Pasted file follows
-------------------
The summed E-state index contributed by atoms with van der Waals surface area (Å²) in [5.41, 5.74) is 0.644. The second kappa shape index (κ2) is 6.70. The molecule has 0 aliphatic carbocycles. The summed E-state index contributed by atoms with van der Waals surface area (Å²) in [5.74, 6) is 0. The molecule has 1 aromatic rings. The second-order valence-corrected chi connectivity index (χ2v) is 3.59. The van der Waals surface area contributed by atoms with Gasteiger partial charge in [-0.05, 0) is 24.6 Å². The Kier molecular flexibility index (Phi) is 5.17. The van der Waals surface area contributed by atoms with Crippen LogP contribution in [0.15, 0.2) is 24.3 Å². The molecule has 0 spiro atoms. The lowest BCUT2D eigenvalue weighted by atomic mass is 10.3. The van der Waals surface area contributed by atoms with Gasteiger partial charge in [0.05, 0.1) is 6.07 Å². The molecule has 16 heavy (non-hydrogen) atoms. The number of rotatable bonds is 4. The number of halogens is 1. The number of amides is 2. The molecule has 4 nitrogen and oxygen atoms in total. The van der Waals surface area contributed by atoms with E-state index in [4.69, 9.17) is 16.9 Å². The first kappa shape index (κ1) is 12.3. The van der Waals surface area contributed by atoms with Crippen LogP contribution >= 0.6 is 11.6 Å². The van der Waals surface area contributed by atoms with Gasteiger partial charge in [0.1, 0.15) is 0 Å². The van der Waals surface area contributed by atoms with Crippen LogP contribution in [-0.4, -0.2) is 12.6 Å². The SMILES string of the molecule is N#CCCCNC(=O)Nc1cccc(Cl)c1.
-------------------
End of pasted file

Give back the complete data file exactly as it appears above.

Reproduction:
The summed E-state index contributed by atoms with van der Waals surface area (Å²) in [5.41, 5.74) is 0.644. The second kappa shape index (κ2) is 6.70. The molecule has 0 aliphatic carbocycles. The summed E-state index contributed by atoms with van der Waals surface area (Å²) in [5.74, 6) is 0. The molecule has 1 aromatic rings. The second-order valence-corrected chi connectivity index (χ2v) is 3.59. The van der Waals surface area contributed by atoms with Gasteiger partial charge in [-0.05, 0) is 24.6 Å². The Kier molecular flexibility index (Phi) is 5.17. The van der Waals surface area contributed by atoms with Crippen LogP contribution in [0.15, 0.2) is 24.3 Å². The molecule has 0 spiro atoms. The lowest BCUT2D eigenvalue weighted by atomic mass is 10.3. The van der Waals surface area contributed by atoms with Gasteiger partial charge in [0.05, 0.1) is 6.07 Å². The molecule has 16 heavy (non-hydrogen) atoms. The number of rotatable bonds is 4. The number of halogens is 1. The number of amides is 2. The molecule has 4 nitrogen and oxygen atoms in total. The van der Waals surface area contributed by atoms with E-state index in [4.69, 9.17) is 16.9 Å². The first kappa shape index (κ1) is 12.3. The van der Waals surface area contributed by atoms with Crippen LogP contribution >= 0.6 is 11.6 Å². The van der Waals surface area contributed by atoms with Gasteiger partial charge in [0.1, 0.15) is 0 Å². The van der Waals surface area contributed by atoms with Crippen LogP contribution in [-0.4, -0.2) is 12.6 Å². The SMILES string of the molecule is N#CCCCNC(=O)Nc1cccc(Cl)c1.